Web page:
a box-shaped particle collector disposed on a main axis of a nebulized flow of said sample solution and provided with an opening on the side of said box-shaped particle collector close to said ion generating means;
a deflector, disposed between said ion generating means and said box-shaped particle collector, for deflecting the generated ions by said ion generating means; and
a mass spectrometer for mass analyzing the deflected ions by said deflector;
said electrospray nebulization probe being selectively supplied with one of said sample solution and a washing liquid.
4. An atmospheric pressure ionization mass spectrometer according to claim 3, wherein
nebulization of said washing solution is performed under a condition that said high voltage is switched off.
5. An atmospheric pressure ionization mass spectrometer comprising:
a nebulization probe for nebulizing a sample solution;
a needle electrode for generating corona discharge for ionizing the nebulized sample solution, said needle electrode being supplied with a high voltage so as to generate said corona discharge;
means, disposed between said nebulization probe and said needle electrode, for heating a nebulized flow from said probe;
a box-shaped particle collector disposed on a main axis of a nebulized flow of said sample solution and provided with an opening on the side of said box-shaped particle collector close to said ion generating means;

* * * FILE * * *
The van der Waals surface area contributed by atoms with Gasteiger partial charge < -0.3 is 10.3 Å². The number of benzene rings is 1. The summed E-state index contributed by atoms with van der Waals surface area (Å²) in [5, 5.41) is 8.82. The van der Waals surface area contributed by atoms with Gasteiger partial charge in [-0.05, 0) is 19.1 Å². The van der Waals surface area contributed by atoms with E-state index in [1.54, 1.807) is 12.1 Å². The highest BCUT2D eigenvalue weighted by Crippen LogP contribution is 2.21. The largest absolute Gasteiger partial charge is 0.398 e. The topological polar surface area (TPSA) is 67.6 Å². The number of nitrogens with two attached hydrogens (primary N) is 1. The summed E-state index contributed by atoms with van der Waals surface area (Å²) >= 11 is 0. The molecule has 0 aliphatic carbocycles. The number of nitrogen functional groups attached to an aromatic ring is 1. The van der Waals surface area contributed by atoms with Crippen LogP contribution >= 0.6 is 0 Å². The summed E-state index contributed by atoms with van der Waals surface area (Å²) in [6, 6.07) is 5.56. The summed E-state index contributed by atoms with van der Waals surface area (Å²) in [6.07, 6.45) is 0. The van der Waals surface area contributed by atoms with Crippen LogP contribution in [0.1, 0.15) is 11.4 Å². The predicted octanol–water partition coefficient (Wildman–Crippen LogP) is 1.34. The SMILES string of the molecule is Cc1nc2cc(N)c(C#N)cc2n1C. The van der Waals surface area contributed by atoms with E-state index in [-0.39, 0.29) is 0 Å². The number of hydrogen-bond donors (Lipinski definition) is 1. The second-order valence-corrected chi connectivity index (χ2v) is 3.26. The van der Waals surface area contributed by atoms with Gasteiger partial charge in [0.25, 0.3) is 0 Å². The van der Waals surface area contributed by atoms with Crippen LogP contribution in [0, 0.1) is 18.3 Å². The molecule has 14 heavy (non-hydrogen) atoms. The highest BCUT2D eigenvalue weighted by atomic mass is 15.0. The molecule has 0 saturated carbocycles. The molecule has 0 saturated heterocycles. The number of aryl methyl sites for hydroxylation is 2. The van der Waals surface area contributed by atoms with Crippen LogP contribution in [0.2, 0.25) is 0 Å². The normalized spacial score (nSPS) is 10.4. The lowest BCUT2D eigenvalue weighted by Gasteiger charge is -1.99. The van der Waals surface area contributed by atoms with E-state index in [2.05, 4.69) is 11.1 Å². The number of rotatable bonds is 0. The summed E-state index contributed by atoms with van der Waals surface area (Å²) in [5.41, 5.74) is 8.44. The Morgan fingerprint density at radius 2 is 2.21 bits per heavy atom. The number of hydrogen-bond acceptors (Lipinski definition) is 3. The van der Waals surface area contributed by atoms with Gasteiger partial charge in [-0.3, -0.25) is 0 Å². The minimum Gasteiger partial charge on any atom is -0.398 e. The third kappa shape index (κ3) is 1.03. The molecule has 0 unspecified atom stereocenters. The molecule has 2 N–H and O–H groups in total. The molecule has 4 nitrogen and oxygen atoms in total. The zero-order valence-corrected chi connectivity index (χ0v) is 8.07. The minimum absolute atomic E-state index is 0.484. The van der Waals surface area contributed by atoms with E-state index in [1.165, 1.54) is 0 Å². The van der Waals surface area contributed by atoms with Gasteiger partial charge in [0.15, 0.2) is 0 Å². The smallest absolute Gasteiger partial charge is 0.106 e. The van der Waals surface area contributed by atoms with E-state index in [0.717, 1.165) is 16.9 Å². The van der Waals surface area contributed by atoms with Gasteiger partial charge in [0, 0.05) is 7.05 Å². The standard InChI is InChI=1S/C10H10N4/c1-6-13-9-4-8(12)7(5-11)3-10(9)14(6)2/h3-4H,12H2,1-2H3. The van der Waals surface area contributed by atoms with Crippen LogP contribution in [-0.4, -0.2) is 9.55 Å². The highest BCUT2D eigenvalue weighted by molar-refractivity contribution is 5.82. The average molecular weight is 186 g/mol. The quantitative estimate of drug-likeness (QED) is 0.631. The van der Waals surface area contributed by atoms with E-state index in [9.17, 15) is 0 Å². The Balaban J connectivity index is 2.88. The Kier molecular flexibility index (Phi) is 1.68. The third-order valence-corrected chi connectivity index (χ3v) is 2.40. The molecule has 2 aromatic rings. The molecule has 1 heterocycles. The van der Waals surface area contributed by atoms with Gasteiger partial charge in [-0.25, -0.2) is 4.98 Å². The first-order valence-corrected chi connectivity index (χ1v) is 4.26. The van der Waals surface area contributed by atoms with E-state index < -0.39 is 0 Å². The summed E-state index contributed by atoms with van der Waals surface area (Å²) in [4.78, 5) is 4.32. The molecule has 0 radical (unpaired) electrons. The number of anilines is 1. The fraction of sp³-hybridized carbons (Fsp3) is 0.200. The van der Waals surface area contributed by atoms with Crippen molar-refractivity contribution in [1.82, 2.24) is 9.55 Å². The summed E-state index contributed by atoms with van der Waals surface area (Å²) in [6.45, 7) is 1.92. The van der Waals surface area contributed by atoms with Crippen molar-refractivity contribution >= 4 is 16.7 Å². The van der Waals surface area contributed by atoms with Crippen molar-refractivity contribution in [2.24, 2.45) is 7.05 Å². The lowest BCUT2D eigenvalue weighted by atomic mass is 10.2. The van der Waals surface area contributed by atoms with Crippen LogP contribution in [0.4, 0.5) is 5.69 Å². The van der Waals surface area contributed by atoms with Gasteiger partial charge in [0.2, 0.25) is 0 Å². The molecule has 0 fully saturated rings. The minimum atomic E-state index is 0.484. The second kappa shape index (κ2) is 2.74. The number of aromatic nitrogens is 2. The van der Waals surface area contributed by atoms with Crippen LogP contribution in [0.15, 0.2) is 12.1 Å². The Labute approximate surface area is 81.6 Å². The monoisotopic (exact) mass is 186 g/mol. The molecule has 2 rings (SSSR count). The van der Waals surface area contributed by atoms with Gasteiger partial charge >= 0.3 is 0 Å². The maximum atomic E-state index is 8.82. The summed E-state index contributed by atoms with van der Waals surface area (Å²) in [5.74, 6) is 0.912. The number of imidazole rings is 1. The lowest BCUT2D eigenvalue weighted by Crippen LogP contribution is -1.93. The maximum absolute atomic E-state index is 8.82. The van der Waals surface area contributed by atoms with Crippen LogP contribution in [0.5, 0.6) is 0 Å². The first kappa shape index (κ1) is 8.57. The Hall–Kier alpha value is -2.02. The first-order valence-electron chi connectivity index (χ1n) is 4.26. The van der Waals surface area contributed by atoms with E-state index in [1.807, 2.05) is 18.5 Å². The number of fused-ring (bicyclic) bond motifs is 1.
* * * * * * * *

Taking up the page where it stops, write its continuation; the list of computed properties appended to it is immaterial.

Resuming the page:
a defector, disposed between said ion generating means and said box-shaped particle collector, for deflecting the generated ions by said ion generating means; and
a mass spectrometer for mass analyzing the deflected ions by said deflector; and
a draion for discharging precipitates on said particle collector outside the particle collector.
6. An atmospheric pressure ionization mass spectrometer according to claim 5, wherein
said heating means is constructed so that said nebulized flow can be selectively maintained at any one of a first temperature accelerating evaporation of droplets in said nebulized flow and a second temperature suitable for reducing precipitation of nonvolatile salts in said nebulized flow, and
the high voltage which said needle electrode is supplied with is switched off when said nebulized flow is maintained at the second temperature.
7. An atmospheric pressure ionization mass spectrometer according to claim 2, wherein
said box-shaped particle collector comprises a drain for discharging the spouted washing liquid.
8. An atmospheric pressure ionization mass spectrometer comprising:
an ion generating means for generating ions by nebulizing a sample solution in an atmospheric environments;
a particle collector having a collision wall disposed on a main axis of a nebulized flow of said sample solution, said collision wall having a plurality of through-holes through which the ions are passed and
a mass analyzer for ionizing the ions passed through said particle collector.